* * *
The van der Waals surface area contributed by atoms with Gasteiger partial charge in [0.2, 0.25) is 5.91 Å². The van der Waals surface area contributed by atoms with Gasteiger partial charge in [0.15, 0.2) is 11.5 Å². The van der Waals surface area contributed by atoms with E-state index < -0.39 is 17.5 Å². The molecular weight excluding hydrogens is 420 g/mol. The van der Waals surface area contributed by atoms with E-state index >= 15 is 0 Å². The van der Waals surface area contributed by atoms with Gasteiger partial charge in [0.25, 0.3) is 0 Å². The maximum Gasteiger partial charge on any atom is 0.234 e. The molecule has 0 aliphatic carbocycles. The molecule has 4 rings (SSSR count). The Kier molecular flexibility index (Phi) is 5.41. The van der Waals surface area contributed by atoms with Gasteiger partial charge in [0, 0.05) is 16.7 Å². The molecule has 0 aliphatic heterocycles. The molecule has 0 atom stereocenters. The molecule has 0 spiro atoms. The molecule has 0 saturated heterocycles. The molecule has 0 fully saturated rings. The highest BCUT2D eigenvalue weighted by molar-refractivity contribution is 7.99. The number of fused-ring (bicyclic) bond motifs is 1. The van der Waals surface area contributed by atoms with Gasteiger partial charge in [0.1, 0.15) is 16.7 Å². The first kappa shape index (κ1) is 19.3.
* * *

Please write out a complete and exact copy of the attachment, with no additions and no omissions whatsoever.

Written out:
The van der Waals surface area contributed by atoms with Gasteiger partial charge in [0.2, 0.25) is 5.91 Å². The van der Waals surface area contributed by atoms with Gasteiger partial charge in [0.15, 0.2) is 11.5 Å². The van der Waals surface area contributed by atoms with E-state index < -0.39 is 17.5 Å². The molecular weight excluding hydrogens is 420 g/mol. The van der Waals surface area contributed by atoms with E-state index >= 15 is 0 Å². The van der Waals surface area contributed by atoms with Gasteiger partial charge in [0.25, 0.3) is 0 Å². The maximum Gasteiger partial charge on any atom is 0.234 e. The molecule has 0 aliphatic carbocycles. The molecule has 4 rings (SSSR count). The Kier molecular flexibility index (Phi) is 5.41. The van der Waals surface area contributed by atoms with Gasteiger partial charge in [0, 0.05) is 16.7 Å². The molecule has 0 aliphatic heterocycles. The molecule has 0 atom stereocenters. The molecule has 0 spiro atoms. The molecule has 0 saturated heterocycles. The molecule has 0 fully saturated rings. The highest BCUT2D eigenvalue weighted by molar-refractivity contribution is 7.99. The number of fused-ring (bicyclic) bond motifs is 1. The van der Waals surface area contributed by atoms with Gasteiger partial charge in [0.1, 0.15) is 16.7 Å². The first kappa shape index (κ1) is 19.3.